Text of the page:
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Michigan Left

  • Research has shown that eliminating left turns improves safety and traffic flow. Installing a Michigan Left at an intersection is one way to limit left-turn movements, reduce the number and severity crashes and fatalities (30 to 60 percent reduction), and relieve congestion (providing 20 to 50 percent more capacity than direct left turns).

    Michigan Lefts not only improve safety for motorists, but pedestrians, bicyclists, and truck drivers as well.

    The one downside to restricting left turns is that vehicles may be required to travel a little bit further before turning. However, smoother traffic flow and safety offset the impact of the relatively small inconvenience of driving further.

  • Intersections can be challenging and a major factor for stress for many drivers. This is because intersections are where vehicles, often moving very fast and in different directions, meet or cross. These potential conflict points make an intersection much more complicated and increase the chance of a serious crash or fatality, especially during left-turn movements. In fact, approximately 30 percent of all crashes in Michigan occur at intersections and nearly 58 percent of those are head-on left-turn and angle crashes. In addition, roughly 30 percent of all Michigan fatal crashes occur at intersections.

  • A single-lane Michigan Left is designed for one vehicle to turn at a time. While some crossovers may appear to be wide enough to fit multiple passenger vehicles side-by-side, that extra room is actually there to accommodate larger vehicles, like tractor trailers and recreational vehicles, that need a wider turning radius. Regardless of the physical width, an unmarked median crossover should always be treated as a single-lane crossover.

    A multi-lane Michigan Left is designed for two vehicles to turn at a time. Pavement markings, such as arrows, ONLY lettering, and white solid lines, indicate that both lanes may be used to turn.

  • Not every intersection is created equal, and installing a Michigan Left depends on a few factors, including crash history, type of road, and traffic volumes.

    Before a Michigan Left is installed, MDOT will study the crash history and traffic volumes at major intersections along the road to determine appropriate placement. Michigan Lefts are most often used in urban situations where congestion and crashes are more common. Indirect left turns can be built on divided roads with any number of lanes (i.e., four, six or eight lanes), but they are not used on freeways or limited-access roads.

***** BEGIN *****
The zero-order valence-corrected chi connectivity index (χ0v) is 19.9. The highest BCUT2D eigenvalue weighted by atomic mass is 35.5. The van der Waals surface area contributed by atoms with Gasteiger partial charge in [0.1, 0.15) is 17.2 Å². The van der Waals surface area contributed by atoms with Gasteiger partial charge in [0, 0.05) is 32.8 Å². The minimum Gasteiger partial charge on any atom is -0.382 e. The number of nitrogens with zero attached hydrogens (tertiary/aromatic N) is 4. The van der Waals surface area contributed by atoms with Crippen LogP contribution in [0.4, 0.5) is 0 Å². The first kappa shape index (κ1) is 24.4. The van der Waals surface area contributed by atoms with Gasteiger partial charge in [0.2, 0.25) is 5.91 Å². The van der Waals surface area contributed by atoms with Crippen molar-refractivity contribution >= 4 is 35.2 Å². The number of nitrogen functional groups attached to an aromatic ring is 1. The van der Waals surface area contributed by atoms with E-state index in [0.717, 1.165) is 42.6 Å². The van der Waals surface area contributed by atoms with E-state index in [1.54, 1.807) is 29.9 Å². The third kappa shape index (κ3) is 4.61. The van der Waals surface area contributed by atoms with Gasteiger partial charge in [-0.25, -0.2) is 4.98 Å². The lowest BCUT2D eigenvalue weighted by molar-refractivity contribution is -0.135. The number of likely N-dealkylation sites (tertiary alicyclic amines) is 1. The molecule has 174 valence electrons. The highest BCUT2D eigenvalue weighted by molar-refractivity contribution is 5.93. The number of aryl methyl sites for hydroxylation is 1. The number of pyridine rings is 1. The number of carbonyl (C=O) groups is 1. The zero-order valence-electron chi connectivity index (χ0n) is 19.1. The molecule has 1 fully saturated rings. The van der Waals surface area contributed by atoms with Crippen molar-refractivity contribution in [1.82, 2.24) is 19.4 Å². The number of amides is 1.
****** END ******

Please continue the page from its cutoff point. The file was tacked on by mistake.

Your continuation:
Ideal spacing for Michigan Lefts is between a quarter and three quarters of a mile, but the actual distance is determined by the locations of major crossroads and driveways. Intersections with traffic signals need to be far enough apart that vehicles lined up to turn will not cause significant congestion.

    Additionally, there are no absolute maximum/minimum traffic volume requirements for a Michigan Left to be installed. Michigan Lefts increase capacity and safety and have been used on state routes with average traffic volumes between 10,000 and 100,000 vehicles per day.

  • Michigan Lefts also increase bicyclist safety. Bicyclists can use a Michigan Left as a pedestrian, dismounting the bicycle and crossing in the pedestrian area, or as a bicyclist, riding through the Michigan Left and using the designated median crossover to navigate a U-turn.

  • Michigan Lefts are built to accommodate larger vehicles, which means safer turning for commercial vehicles. MDOT designs crossovers and medians with the local traffic in mind. In major commercial or industrial areas, crossovers need to accommodate large trucks approximately 74-feet-long with a 45-foot turning radius. This is accomplished by building a wider median or by providing paved areas on the outside edge of the roadway across from the crossovers. In residential or light commercial areas, typical crossovers are designed for vehicles 55-feet-long with a 45-foot turning radius.